- Tellis, G.J.; Chandy, R.K.; Ackerman, D.S. In search of diversity: The record of major marketing journals. J. Mark. Res. 1999, 36, 120–131. [Google Scholar] [CrossRef]
- AMA Task Force. Developing, disseminating, and utilizing marketing knowledge. J. Mark. 1988, 52, 1–25.
- Baker, M.J. Theory, practice and impact in academic marketing research. J. Cust. Beh. 2010, 9, 5–18. [Google Scholar] [CrossRef]
- Lehmann, D.R. Journal evolution and the development of marketing. J. Publ. Pol. Market. 2005, 24, 137–142. [Google Scholar] [CrossRef]
- Baumgartner, H.; Pieters, R. The structural influence of marketing journals: A citation analysis of the discipline and its subareas over time. J. Mark. 2003, 67, 123–139. [Google Scholar] [CrossRef]
- Wilkie, W.L.; Moore, E.S. Scholarly research in marketing: Exploring the “4 Eras” of thought development. J. Publ. Pol. Market. 2003, 22, 116–146. [Google Scholar] [CrossRef]
- De Chernatony, L.; Riley, F.D. Defining a ‘brand’: Beyond the literature with experts’ interpretations. J. Mark. Manag. 1998, 14, 417–443. [Google Scholar] [CrossRef]
- Chan, D. Functional relations among constructs in the same content domain at different levels of analysis: A typology of composition models. J. Appl. Psychol. 1998, 83, 234–246. [Google Scholar] [CrossRef]
- MacKenzie, S.B. The dangers of poor construct conceptualization. J. Acad. Mark. Sci. 2003, 31, 323–326. [Google Scholar] [CrossRef]
- Kohli, A.K.; Jaworski, B.J. Market orientation: The construct, research propositions, and managerial implications. J. Mark. 1990, 54, 1–18. [Google Scholar] [CrossRef]
- Hunt, S.D. The nature and scope of marketing. J. Mark. 1976, 40, 17–28. [Google Scholar] [CrossRef]
- Homburg, C.; Pflesser, C. A multiple-layer model of market-oriented organizational culture: Measurement issues and performance outcomes. J. Mark. Res. 2000, 37, 449–462. [Google Scholar] [CrossRef]
- Gainer, B.; Padanyi, P. Applying the marketing concept to cultural organisations: An empirical study of the relationship between market orientation and performance. Intern. J. Nonprofit Vol. Sector Mark. 2002, 7, 182–193. [Google Scholar] [CrossRef]
- Potter, W. Deadly Spin: An Insurance Company Insider Speaks Out on How Corporate PR is Killing Health Care and Deceiving Americans; Bloomsbury Press: New York, NY, USA, 2011. [Google Scholar]
- Narver, J.C.; Slater, S.F. The effect of a market orientation on business profitability. J. Mark. 1990, 54, 20–35. [Google Scholar] [CrossRef]
- Slater, S.; Narver, J. Does competitive environment moderate the market orientation performance relationship? J. Mark. 1994, 58, 46–55. [Google Scholar] [CrossRef]
- Jaworski, B.; Kohli, A. Market orientation: Antecedents and consequences. J. Mark. 1993, 57, 53–70. [Google Scholar] [CrossRef]
- Saxton, J. A strong charity brand comes from strong beliefs and values. J. Brand. Manag. 1995, 2, 211–220. [Google Scholar]
- Caldwell, N.; Freire, J.R. The differences between branding a country, a region and a city: Applying the brand box model. J. Brand. Manag. 2004, 12, 50–61. [Google Scholar] [CrossRef]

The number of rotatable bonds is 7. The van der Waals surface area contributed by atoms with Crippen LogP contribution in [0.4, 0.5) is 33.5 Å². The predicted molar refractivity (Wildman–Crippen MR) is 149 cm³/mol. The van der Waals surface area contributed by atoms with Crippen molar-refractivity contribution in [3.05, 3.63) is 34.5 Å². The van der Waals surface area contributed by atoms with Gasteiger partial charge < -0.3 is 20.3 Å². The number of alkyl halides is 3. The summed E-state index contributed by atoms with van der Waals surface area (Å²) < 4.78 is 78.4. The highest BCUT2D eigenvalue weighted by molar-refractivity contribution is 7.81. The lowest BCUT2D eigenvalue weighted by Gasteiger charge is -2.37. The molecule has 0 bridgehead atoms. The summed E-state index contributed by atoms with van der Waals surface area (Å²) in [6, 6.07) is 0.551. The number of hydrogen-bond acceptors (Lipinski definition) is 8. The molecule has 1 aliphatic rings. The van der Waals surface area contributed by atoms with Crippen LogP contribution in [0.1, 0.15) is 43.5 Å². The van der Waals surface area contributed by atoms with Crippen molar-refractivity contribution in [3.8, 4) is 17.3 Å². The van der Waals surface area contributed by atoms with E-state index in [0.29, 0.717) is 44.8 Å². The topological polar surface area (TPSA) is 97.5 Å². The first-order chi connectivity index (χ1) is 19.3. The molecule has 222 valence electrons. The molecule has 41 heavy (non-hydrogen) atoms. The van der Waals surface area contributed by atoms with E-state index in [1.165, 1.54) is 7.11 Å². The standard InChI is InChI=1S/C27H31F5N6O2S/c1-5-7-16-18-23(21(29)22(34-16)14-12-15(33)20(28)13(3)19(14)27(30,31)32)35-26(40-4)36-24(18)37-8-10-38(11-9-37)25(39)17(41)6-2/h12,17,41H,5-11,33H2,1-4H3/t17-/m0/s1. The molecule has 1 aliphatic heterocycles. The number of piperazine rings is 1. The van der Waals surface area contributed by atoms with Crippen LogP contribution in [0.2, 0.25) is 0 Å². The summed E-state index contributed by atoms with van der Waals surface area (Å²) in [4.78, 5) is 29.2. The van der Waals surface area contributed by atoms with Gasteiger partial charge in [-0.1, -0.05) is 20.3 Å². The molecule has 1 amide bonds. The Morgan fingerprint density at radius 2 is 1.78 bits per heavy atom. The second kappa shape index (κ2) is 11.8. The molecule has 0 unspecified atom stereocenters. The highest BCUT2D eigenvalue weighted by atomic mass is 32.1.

- Nakanishi, M.; Cooper, L.; Kassarjian, H. Voting for a political candidate under conditions of minimal information. J. Consum. Res. 1974, 1, 36–43. [Google Scholar]
- Holt, D.B. How Brands Become Icons: The Principles of Cultural Branding; Harvard Business Press: Boston, MA, USA, 2004. [Google Scholar]
- Olins, W. Branding the nation-the historical context. J. Brand. Manag. 2002, 4, 241–248. [Google Scholar] [CrossRef]
- Braun, S.; Gillum, J. 2012 Presidential Election Cost Hits $2 Billion Mark. Available online: http://www.huffingtonpost.com/2012/12/06/2012-presidential-election-cost_n_2254138.html (accessed on 31 July 2013).
- Reibstein, D.J.; Day, G.; Wind, J. Guest editorial: Is marketing academia losing its way? J. Mark. 2009, 73, 1–3. [Google Scholar] [CrossRef]
- Levy, S.J.; Kotler, P. Toward a broader concept of marketing's role in social order. J. Acad. Mark. Sci. 1979, 7, 233–238. [Google Scholar] [CrossRef]
- Armstrong, J.S. Discovery and communication of important marketing findings: Evidence and proposals. J. Bus. Res. 2003, 56, 69–84. [Google Scholar] [CrossRef]
- Priddle, J. Marketing ethics, macromarketing, and the managerial perspective reconsidered. J. Macromark. 1994, 14, 47–62. [Google Scholar] [CrossRef]
- Sirgy, M.J.; Michalos, A.C.; Ferriss, A.L.; Easterlin, R.A.; Patrick, D.; Pavot, W. The quality-of-life (QOL) research movement: Past, present, and future. Soc. Indic. Res. 2006, 76, 343–466. [Google Scholar] [CrossRef]
- Laczniak, G.R.; Santos, N.J. The integrative justice model for marketing to the poor: An extension of SD logic to distributive justice and macromarketing. J. Macromark. 2011, 31, 135–147. [Google Scholar] [CrossRef]
- Schaefer, A.; Crane, A. Addressing sustainability and consumption. J. Macromark. 2005, 25, 76–92. [Google Scholar] [CrossRef]
- Churchill, G.A. Comments on the AMA Task Force study. J. Mark. 1988, 52, 26–51. [Google Scholar] [CrossRef]
© 2013 by the authors; licensee MDPI, Basel, Switzerland. This article is an open access article distributed under the terms and conditions of the Creative Commons Attribution license (http://creativecommons.org/licenses/by/3.0/).